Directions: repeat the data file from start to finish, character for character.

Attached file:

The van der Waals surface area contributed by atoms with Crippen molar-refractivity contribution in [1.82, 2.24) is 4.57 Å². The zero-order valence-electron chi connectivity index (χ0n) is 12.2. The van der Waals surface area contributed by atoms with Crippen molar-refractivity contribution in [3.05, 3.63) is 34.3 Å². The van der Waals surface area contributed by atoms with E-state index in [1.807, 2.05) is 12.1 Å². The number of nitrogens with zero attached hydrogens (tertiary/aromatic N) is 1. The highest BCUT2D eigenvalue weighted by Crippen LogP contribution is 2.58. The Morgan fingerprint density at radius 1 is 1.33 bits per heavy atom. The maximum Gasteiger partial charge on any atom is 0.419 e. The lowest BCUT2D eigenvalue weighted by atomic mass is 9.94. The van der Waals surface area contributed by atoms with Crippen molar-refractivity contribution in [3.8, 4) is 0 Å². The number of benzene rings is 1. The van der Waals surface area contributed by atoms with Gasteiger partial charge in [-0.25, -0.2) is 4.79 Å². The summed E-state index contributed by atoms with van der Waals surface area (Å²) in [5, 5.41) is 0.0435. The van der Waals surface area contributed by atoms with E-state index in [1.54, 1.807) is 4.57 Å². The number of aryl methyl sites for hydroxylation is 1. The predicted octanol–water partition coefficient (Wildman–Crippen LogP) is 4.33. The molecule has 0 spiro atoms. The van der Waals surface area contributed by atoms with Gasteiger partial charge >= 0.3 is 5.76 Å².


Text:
The van der Waals surface area contributed by atoms with Crippen molar-refractivity contribution in [1.82, 2.24) is 4.57 Å². The zero-order valence-electron chi connectivity index (χ0n) is 12.2. The van der Waals surface area contributed by atoms with Crippen molar-refractivity contribution in [3.05, 3.63) is 34.3 Å². The van der Waals surface area contributed by atoms with E-state index in [1.807, 2.05) is 12.1 Å². The number of nitrogens with zero attached hydrogens (tertiary/aromatic N) is 1. The highest BCUT2D eigenvalue weighted by Crippen LogP contribution is 2.58. The Morgan fingerprint density at radius 1 is 1.33 bits per heavy atom. The maximum Gasteiger partial charge on any atom is 0.419 e. The lowest BCUT2D eigenvalue weighted by atomic mass is 9.94. The van der Waals surface area contributed by atoms with Crippen molar-refractivity contribution in [3.8, 4) is 0 Å². The number of benzene rings is 1. The van der Waals surface area contributed by atoms with Gasteiger partial charge in [-0.25, -0.2) is 4.79 Å². The summed E-state index contributed by atoms with van der Waals surface area (Å²) in [5, 5.41) is 0.0435. The van der Waals surface area contributed by atoms with E-state index in [1.54, 1.807) is 4.57 Å². The number of aryl methyl sites for hydroxylation is 1. The predicted octanol–water partition coefficient (Wildman–Crippen LogP) is 4.33. The molecule has 0 spiro atoms. The van der Waals surface area contributed by atoms with Gasteiger partial charge >= 0.3 is 5.76 Å².